Sunday, January 31, 2010
Thursday, January 28, 2010
Wednesday, January 27, 2010
Monday, January 25, 2010
Saturday, January 23, 2010
Thursday, January 21, 2010
Wednesday, January 20, 2010
It is hard to find in the recent history of the U.S. Senate a bigger upset than the game changer in Massachusetts yesterday. Republican Scott Brown came from behind to thump Democrat Martha Coakley and give the Bay State a GOP Senator for the first time since 1972. We'll be sorting out the long-term implications, I suspect, for a long, long time.
I can think of only one race - a 1952 contest in Arizona - that might rival Brown's victory in terms of an historic upset that carried broad national implications.
Democratic Senator Ernest McFarland (that's him on the left above) was the Senate Majority Leader in 1952 and seeking a third term. Arizona in those days was a dependable Democratic state and McFarland, a popular figure with a record of accomplishment, including creating the G.I. Bill of Rights, should have won in a walk. He didn't.
The national economy was soft, U.S. troops were bogged down in a stalemate in Korea, Joe McCarthy was hunting Communists and President Harry Truman's approval ratings were in the ditch. Arizona Republicans seized the moment and put forth a handsome, articulate, well heeled haberdasher by the name of Barry Goldwater.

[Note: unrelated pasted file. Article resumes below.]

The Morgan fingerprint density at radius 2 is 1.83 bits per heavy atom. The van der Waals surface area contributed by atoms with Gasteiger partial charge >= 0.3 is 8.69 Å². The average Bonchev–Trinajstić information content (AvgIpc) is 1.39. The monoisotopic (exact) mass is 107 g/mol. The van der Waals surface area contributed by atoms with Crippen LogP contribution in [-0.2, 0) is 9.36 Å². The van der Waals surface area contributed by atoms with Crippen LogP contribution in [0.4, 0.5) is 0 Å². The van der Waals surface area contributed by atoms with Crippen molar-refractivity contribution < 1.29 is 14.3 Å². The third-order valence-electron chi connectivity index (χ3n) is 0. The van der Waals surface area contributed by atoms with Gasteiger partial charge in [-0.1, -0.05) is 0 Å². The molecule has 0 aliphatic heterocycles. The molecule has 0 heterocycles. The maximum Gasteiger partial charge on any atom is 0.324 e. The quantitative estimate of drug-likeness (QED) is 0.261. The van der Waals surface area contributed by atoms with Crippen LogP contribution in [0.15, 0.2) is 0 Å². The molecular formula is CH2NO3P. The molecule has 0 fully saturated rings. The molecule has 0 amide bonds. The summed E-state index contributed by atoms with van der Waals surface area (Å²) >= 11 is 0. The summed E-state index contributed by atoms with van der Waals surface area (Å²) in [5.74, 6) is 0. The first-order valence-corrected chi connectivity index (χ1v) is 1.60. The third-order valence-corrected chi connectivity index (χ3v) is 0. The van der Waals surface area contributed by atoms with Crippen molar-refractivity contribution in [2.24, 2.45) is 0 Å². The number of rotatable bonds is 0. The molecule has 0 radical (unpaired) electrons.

"I had no business beating Ernest McFarland, and I knew that from the day I started," Goldwater said years later, "but old Mac just thought he had it in the bag and just didn't come home [enough]. I could never have been elected if it hadn't been for Democrats...I'd still be selling pants."
Goldwater's defeat of the sitting Senate Majority Leader was, in the view of McFarland's biographer, "a harbinger of a new conservative and urban Republican agenda in the politically changing West." But there was even more to the upset, including the fact that Arizona shed the one-party label.
McFarland's loss also contributed to Republicans capturing the Senate majority in 1952. The great Robert Taft became Majority Leader and a still young first-termer from Texas by the name of Lyndon Johnson got his chance to lead Senate Democrats. Goldwater, of course, went on to a long Senate career and his own presidential run in 1964.
McFarland took the loss hard, but recovered to have his own second and third acts in Arizona political life. After losing the Senate seat, McFarland won the governorship twice, lost a Senate rematch with Goldwater, then served as Chief Justice of the Arizona Supreme Court.
Barry Goldwater's win in 1952, like Scott Brown's in 2010, sent huge ripples through American politics, ripples that can still be felt.
Now, the political speculation will focus on other shoes falling. I'm guessing Harry Reid, the current and beleaguered Senate Majority Leader, fighting for his own political survival in Nevada, knows all about Ernest McFarland and a remarkable political upset back in 1952.